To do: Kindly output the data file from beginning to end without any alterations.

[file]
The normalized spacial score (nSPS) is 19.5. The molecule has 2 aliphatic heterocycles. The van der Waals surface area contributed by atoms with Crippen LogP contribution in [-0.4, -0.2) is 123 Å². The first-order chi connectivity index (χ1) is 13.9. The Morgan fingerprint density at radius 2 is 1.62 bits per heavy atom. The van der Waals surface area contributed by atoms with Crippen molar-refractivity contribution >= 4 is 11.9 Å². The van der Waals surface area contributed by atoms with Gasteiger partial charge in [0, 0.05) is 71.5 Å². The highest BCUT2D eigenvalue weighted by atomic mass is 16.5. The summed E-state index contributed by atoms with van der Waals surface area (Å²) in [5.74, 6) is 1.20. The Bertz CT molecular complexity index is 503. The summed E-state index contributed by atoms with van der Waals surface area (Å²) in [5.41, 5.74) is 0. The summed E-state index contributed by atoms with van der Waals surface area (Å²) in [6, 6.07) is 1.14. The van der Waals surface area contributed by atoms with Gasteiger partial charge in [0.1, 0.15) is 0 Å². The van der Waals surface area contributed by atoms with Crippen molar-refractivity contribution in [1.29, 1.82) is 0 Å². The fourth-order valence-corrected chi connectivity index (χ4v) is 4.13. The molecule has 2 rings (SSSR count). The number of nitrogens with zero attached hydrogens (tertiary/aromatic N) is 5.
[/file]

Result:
The normalized spacial score (nSPS) is 19.5. The molecule has 2 aliphatic heterocycles. The van der Waals surface area contributed by atoms with Crippen LogP contribution in [-0.4, -0.2) is 123 Å². The first-order chi connectivity index (χ1) is 13.9. The Morgan fingerprint density at radius 2 is 1.62 bits per heavy atom. The van der Waals surface area contributed by atoms with Crippen molar-refractivity contribution >= 4 is 11.9 Å². The van der Waals surface area contributed by atoms with Gasteiger partial charge in [0, 0.05) is 71.5 Å². The highest BCUT2D eigenvalue weighted by atomic mass is 16.5. The summed E-state index contributed by atoms with van der Waals surface area (Å²) in [5.74, 6) is 1.20. The Bertz CT molecular complexity index is 503. The summed E-state index contributed by atoms with van der Waals surface area (Å²) in [5.41, 5.74) is 0. The summed E-state index contributed by atoms with van der Waals surface area (Å²) in [6, 6.07) is 1.14. The van der Waals surface area contributed by atoms with Gasteiger partial charge in [0.1, 0.15) is 0 Å². The van der Waals surface area contributed by atoms with Crippen molar-refractivity contribution in [1.29, 1.82) is 0 Å². The fourth-order valence-corrected chi connectivity index (χ4v) is 4.13. The molecule has 2 rings (SSSR count). The number of nitrogens with zero attached hydrogens (tertiary/aromatic N) is 5.